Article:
Randomised controlled trial (RCT) comparing three different treatments for mild to moderate impetigo in children
Can hydrogen peroxide cream be at least as effective as the increasingly antibiotic-resistant conventional treatment, fusidic acid?
Dr Alison Leversha
University of Auckland
What is the problem and who does it affect?
Serious skin infections have been among the top three reasons for admission to Starship and KidzFirst hospitals over the last 15 years. The effects are disproportionately borne by Pacific and Maori children, who are four – five times, and two – three times, more likely respectively to be admitted with serious skin infections than European children.
Skin infections are among the most common health issues affecting children in low decile schools, with increasing concern of the impact on school attendance and subsequent educational problems. The most common skin infection in schools is impetigo or ‘school sores’, affecting close to a third of children in schools in socioeconomically disadvantaged communities.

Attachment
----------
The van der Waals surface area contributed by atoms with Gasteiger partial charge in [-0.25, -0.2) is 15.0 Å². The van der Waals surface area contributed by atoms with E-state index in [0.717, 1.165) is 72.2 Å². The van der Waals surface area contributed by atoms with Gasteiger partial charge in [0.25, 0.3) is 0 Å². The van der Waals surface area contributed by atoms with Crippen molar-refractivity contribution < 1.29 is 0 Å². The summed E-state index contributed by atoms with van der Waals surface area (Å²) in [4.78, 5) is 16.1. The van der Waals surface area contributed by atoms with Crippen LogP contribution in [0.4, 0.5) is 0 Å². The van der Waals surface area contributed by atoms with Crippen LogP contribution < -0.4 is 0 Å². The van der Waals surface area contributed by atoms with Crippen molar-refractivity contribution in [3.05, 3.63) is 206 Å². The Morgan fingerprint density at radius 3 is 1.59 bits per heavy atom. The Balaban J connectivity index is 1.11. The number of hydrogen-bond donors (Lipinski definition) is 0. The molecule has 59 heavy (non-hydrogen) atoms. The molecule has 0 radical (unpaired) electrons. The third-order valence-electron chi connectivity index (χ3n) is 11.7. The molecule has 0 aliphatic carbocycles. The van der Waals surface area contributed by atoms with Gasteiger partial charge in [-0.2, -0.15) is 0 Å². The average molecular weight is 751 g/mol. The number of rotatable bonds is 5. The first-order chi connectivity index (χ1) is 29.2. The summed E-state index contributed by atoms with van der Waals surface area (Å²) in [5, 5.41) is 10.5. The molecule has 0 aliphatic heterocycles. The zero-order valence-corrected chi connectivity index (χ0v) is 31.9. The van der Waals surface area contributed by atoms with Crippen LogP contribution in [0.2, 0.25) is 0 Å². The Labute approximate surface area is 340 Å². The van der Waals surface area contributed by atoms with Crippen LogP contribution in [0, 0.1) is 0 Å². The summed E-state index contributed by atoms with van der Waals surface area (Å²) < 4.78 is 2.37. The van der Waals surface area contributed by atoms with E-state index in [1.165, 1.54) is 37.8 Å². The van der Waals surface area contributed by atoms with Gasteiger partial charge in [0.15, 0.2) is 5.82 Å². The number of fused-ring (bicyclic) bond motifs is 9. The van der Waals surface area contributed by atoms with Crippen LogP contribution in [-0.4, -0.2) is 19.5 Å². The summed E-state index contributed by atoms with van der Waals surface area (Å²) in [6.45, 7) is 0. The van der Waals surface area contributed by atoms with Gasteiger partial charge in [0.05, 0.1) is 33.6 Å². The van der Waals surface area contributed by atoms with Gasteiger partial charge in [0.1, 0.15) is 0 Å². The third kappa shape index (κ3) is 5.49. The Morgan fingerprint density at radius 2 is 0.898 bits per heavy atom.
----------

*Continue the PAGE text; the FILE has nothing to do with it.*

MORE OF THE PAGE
Currently, impetigo is treated with fusidic acid – an antibiotic cream applied to the surface of the skin. However, bacterial resistance to this medication is now approaching 30 percent causing concern about its ongoing use contributing to further antibiotic resistance. It is therefore necessary that alternative treatment options be examined.
What is the intervention hoping to achieve?
Dr Leversha, from Auckland’s Starship Children’s Hospital, will undertake an intervention which will recruit 480 children, aged five -13, who present with school sores at school-based health clinics. Dr Leversha will compare fusidic acid with an alternative treatment, hydrogen peroxide cream, applied to the skin infection, while also assessing these against simple wound care to help further illustrate potential benefits.
If successful, the results of the study will inform evidence-based skin infection guidelines locally, nationally and internationally.